Quote Originally Posted by Michael R 1974 View Post
CPorter: Regarding the hinge rule, how do you personally estimate the distance J?
I apologize for such a late response, I never saw this question, but I'll try to provide one here..........

I step out from behind the camera and stand to the side and look at the far element and invision the plane of sharp focus to the near element, then continuing toward the camera past the near element, eventually the plane of sharp focus passes through the ground where it will intersect a vertical plane through the lens that is parallel to the film (or more simply just the height of the lens above the sharp plane of focus for the distance "j").

It's a guess as to how many feet below the lens, through the ground, where the plane you want sharp is intersecting the "parallel to film lens plane", which also should be projected through the ground where the two meet at the "hinge". I've never nailed it the first time, but it has gotten me pretty close, then it has to be tweaked from there. One thing to remember is that when tilting the lens, the plane of sharp focus tilts more than the degree of tilt you actually gave the lens itself. So if your're only tilting the lens, say, 3 degrees, then you know that the plane of sharp focus is tilted more than 3 degrees. By how much is not important, just know that is the case.

Howard Bond's "Focus-Check" procedure will get you there just the same, in fact, I have used the calculation to estimate tilt angle, then I have used Bond's procedure to do the tweaking. Sometimes I have just used Bond's focus-check to arrive at the plane I want in focus. It takes some practice, but when you understand it, it becomes second nature.....I would do a lot of practicing around the house/yard before I even put film in the camera.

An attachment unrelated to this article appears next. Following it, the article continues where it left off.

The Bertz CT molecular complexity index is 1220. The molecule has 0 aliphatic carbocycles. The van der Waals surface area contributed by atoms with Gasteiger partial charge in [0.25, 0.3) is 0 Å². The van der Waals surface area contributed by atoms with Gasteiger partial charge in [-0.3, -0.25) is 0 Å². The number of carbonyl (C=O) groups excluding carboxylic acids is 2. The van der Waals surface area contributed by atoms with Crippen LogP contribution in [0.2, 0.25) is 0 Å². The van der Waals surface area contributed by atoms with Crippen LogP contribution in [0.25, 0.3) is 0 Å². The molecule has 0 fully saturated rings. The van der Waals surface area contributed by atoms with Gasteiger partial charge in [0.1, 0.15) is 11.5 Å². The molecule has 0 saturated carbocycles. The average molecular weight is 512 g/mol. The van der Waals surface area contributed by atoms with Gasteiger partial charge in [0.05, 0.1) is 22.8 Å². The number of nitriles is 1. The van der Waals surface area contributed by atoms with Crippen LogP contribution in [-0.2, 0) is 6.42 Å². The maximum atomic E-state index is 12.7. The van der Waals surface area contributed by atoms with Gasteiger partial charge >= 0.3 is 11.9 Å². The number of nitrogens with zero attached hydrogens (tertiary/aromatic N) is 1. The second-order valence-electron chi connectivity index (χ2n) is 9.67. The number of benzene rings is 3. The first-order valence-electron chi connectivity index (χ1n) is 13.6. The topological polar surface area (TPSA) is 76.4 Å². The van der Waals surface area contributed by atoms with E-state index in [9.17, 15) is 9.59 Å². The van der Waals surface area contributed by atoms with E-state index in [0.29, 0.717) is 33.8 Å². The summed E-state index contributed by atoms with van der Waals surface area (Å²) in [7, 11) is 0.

The last thing I think one should remember is that Merklinger states that DoF is maximized with an untilted lens, because an untilted lens does not present a "cone" shaped DoF region in front of and behind the plane that is sharply focused, narrow end of the cone is closest to the lens. When the lens is tilted, the subject should not have tall elements that are near the camera, they should be much closer to the "far" elements due to the cone shaped DoF. But of course, never using lens tilt in order to maximize DoF, means that you probably are not getting the most out of your LF camera system.